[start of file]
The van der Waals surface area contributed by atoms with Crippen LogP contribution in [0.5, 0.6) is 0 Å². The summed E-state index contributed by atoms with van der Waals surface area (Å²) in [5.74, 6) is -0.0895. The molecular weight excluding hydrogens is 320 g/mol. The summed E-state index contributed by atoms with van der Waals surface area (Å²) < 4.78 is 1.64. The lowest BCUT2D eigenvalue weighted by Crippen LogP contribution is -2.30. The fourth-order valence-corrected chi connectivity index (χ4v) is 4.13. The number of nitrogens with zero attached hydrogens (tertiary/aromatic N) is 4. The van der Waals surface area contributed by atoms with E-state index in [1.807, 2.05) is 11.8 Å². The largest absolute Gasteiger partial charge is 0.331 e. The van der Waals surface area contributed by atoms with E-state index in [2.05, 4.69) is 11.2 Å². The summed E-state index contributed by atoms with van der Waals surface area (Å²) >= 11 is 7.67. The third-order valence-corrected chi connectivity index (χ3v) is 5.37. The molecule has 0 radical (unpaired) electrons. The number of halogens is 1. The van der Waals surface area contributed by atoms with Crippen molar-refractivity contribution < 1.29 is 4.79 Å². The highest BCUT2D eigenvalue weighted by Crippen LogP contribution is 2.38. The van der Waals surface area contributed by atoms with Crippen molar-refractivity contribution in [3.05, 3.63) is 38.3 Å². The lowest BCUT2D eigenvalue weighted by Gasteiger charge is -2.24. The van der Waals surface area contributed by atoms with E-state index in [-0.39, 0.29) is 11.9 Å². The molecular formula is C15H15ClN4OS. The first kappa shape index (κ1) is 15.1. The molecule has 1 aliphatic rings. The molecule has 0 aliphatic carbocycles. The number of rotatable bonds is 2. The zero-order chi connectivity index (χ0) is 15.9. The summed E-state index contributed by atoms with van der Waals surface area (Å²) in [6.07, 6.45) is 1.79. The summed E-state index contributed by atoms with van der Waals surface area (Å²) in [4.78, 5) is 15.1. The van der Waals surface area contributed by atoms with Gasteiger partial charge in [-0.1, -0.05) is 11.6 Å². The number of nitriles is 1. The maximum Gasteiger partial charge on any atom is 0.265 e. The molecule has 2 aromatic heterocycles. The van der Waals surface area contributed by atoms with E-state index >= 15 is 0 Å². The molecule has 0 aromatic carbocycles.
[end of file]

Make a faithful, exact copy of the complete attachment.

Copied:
The van der Waals surface area contributed by atoms with Crippen LogP contribution in [0.5, 0.6) is 0 Å². The summed E-state index contributed by atoms with van der Waals surface area (Å²) in [5.74, 6) is -0.0895. The molecular weight excluding hydrogens is 320 g/mol. The summed E-state index contributed by atoms with van der Waals surface area (Å²) < 4.78 is 1.64. The lowest BCUT2D eigenvalue weighted by Crippen LogP contribution is -2.30. The fourth-order valence-corrected chi connectivity index (χ4v) is 4.13. The number of nitrogens with zero attached hydrogens (tertiary/aromatic N) is 4. The van der Waals surface area contributed by atoms with E-state index in [1.807, 2.05) is 11.8 Å². The largest absolute Gasteiger partial charge is 0.331 e. The van der Waals surface area contributed by atoms with E-state index in [2.05, 4.69) is 11.2 Å². The summed E-state index contributed by atoms with van der Waals surface area (Å²) >= 11 is 7.67. The third-order valence-corrected chi connectivity index (χ3v) is 5.37. The molecule has 0 radical (unpaired) electrons. The number of halogens is 1. The van der Waals surface area contributed by atoms with Crippen molar-refractivity contribution < 1.29 is 4.79 Å². The highest BCUT2D eigenvalue weighted by Crippen LogP contribution is 2.38. The van der Waals surface area contributed by atoms with Crippen molar-refractivity contribution in [3.05, 3.63) is 38.3 Å². The lowest BCUT2D eigenvalue weighted by Gasteiger charge is -2.24. The van der Waals surface area contributed by atoms with E-state index in [-0.39, 0.29) is 11.9 Å². The molecular formula is C15H15ClN4OS. The first kappa shape index (κ1) is 15.1. The molecule has 1 aliphatic rings. The molecule has 0 aliphatic carbocycles. The number of rotatable bonds is 2. The zero-order chi connectivity index (χ0) is 15.9. The summed E-state index contributed by atoms with van der Waals surface area (Å²) in [6.07, 6.45) is 1.79. The summed E-state index contributed by atoms with van der Waals surface area (Å²) in [4.78, 5) is 15.1. The van der Waals surface area contributed by atoms with Gasteiger partial charge in [-0.1, -0.05) is 11.6 Å². The number of nitriles is 1. The maximum Gasteiger partial charge on any atom is 0.265 e. The molecule has 2 aromatic heterocycles. The van der Waals surface area contributed by atoms with E-state index >= 15 is 0 Å². The molecule has 0 aromatic carbocycles.